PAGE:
Why was a Vatican priest so far from Italy?
Why was he crucified the exact same as Jesus?
And what does the sign mean?
Then there is Payne and Jones, ex MANIAC's, the highly trained, super secret forces of the USA. They are imprisoned in Spain, arrested for no apparent reason, unless it was something from their past. The local police show no intention of letting them out, and with their past records, the USA are unlikely to want any publicity from getting involved.
Why were they imprisoned?
What will they have to do to get out?
Finally, there is Dr. Charles Boyd and his assistant Maria. Busy, delving deep into the mythical catacombs of Orvieto, the secret hiding place of the Pope hundreds of years ago, as they delve further, Boyd finds exactly what he was looking for, but before they can leave, it seems they have some visitors...
What did Boyd find, and what is he hiding?
Who is after them, and what do they want?
Kuzneski's Writing and My Opinion
Instantly, as soon as I read 'The Lost Throne', Kuzneski moved up to the top of my favourite authors list. While, one could say that it is very similar to Dan Brown's, what with the short chapters, switching between stories, eventually entwining them, that is where the comparison ends.
Kuzneski has much more power behind his style of writing, he doesn't waste sentences, he doesn't mash his words, the stories he writes are to the point, which is all the better when they are 600 pages... that is 600 pages of precise meaningful writing, as opposed to Dan Brown, who could spend a page rambling about some random fact, showing off the fact that he spend a week researching something, rather than, like Kuzneski, slotting it gently into the plot, making it seem an intrinsic part of the story.
The 'Sign of the Cross' was an intensely gripping read, while I don't think it was quite as good as 'The Lost Throne', it was definitely better than 'Sword of God', and smashed Dan Brown's books into the ground.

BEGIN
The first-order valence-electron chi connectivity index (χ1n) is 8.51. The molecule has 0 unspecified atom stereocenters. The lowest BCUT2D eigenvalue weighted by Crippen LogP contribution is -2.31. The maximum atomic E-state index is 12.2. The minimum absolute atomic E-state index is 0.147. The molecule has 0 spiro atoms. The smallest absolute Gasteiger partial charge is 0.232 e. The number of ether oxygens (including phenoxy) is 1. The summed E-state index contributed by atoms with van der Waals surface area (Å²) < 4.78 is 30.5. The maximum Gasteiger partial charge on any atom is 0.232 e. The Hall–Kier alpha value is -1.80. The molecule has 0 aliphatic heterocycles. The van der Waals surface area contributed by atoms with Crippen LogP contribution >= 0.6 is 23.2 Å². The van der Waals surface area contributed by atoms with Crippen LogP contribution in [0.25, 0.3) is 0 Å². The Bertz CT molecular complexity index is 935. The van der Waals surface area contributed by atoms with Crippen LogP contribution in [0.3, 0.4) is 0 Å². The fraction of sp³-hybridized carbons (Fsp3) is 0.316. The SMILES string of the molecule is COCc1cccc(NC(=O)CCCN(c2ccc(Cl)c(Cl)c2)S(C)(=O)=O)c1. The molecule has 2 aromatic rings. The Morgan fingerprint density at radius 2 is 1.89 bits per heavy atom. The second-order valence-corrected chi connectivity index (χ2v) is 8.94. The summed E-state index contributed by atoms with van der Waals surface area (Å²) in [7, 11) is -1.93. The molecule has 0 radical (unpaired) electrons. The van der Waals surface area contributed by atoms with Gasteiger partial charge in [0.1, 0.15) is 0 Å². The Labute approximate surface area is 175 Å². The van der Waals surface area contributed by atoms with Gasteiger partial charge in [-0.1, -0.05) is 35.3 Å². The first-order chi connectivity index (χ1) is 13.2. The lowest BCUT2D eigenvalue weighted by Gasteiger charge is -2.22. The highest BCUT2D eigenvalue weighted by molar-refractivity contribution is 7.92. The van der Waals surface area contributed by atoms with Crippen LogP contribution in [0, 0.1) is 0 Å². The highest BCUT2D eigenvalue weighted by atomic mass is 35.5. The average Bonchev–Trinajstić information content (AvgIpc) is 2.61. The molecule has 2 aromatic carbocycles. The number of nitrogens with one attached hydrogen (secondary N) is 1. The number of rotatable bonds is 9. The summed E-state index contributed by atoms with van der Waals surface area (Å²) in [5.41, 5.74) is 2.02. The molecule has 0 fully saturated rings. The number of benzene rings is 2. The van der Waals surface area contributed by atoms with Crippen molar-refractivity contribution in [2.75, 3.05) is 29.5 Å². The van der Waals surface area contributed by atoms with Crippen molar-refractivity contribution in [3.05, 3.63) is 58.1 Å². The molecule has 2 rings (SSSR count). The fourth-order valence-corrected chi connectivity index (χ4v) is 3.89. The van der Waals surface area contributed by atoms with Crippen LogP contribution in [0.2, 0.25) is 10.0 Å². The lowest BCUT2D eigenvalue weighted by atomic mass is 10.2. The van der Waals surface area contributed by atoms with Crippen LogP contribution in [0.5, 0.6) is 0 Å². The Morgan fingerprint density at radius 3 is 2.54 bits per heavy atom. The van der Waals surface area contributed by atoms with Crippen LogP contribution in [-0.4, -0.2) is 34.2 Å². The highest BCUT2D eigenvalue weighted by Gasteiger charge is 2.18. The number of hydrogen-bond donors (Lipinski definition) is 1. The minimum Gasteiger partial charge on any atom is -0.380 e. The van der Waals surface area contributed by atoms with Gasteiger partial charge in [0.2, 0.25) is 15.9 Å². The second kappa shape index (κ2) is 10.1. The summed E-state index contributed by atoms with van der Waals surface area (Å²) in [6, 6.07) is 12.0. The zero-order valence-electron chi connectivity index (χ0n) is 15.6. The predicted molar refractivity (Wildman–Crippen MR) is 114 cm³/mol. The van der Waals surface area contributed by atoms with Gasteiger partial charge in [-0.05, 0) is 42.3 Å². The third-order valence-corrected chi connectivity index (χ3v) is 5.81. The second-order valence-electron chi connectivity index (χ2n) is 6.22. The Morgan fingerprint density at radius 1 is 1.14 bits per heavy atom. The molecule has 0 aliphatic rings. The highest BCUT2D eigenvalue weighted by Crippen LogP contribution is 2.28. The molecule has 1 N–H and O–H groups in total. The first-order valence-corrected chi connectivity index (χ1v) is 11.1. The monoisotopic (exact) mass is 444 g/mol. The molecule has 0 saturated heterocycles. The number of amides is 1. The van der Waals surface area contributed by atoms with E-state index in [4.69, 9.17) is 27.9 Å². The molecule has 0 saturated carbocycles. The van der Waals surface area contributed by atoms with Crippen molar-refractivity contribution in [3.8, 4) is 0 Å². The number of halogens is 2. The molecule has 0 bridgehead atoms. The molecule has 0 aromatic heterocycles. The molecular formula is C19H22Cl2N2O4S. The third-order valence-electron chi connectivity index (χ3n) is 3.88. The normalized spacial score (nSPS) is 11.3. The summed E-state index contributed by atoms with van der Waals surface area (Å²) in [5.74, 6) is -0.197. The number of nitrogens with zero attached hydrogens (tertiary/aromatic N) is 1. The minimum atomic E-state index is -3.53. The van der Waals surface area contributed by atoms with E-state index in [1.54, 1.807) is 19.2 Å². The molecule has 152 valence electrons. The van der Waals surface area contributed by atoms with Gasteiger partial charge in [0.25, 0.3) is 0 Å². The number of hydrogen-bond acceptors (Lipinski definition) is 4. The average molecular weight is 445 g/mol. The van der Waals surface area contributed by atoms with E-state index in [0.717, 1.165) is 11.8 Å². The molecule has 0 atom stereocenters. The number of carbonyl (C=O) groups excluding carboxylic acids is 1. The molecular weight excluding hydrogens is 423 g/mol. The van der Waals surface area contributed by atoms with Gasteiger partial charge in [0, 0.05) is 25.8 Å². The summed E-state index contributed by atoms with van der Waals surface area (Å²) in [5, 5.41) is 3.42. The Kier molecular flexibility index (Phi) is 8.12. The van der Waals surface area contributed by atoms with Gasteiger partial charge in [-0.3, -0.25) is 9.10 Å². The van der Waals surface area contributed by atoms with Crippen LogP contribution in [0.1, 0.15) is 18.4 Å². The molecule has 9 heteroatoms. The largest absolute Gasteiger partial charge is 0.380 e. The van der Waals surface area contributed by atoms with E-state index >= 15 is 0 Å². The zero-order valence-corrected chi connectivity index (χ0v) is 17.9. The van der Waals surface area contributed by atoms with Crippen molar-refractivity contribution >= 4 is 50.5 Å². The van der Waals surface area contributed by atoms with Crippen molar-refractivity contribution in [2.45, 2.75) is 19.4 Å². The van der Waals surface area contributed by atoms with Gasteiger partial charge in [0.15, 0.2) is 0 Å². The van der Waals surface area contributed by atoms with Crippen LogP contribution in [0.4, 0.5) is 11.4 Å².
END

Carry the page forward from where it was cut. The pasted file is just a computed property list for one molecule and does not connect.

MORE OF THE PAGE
The twists and turns the plot takes are brilliant, turning the page brings an excitement, the end of chapters leave you either flabbergasted at what you have just learned, or eager to find out what is about to happen - but Kuzneski teases by flicking to another part of the story, which ends up being just as gripping as the last. The reader is constantly running from story to story, until they gradually meet in the middle, combining into something so dramatic and enthralling, that it would make a film which could crap on anything Dan Brown's books are made into.
I really recommend that you go out and get some of Kuzneski's books, for anyone who is a fan of Dan Brown's work - you will be impressed, and anyone who likes a good book, filled with interesting information, great twists, well developed characters and a plot so well written it reads like a film - go out, and buy it!
You can get it from:
Amazon, used = £2.76 inc postage or New = £5.73
Or look in your local Waterstones or Borders - the RRP is £6.99
Summary: Gripping Read, Twists and Turns galore !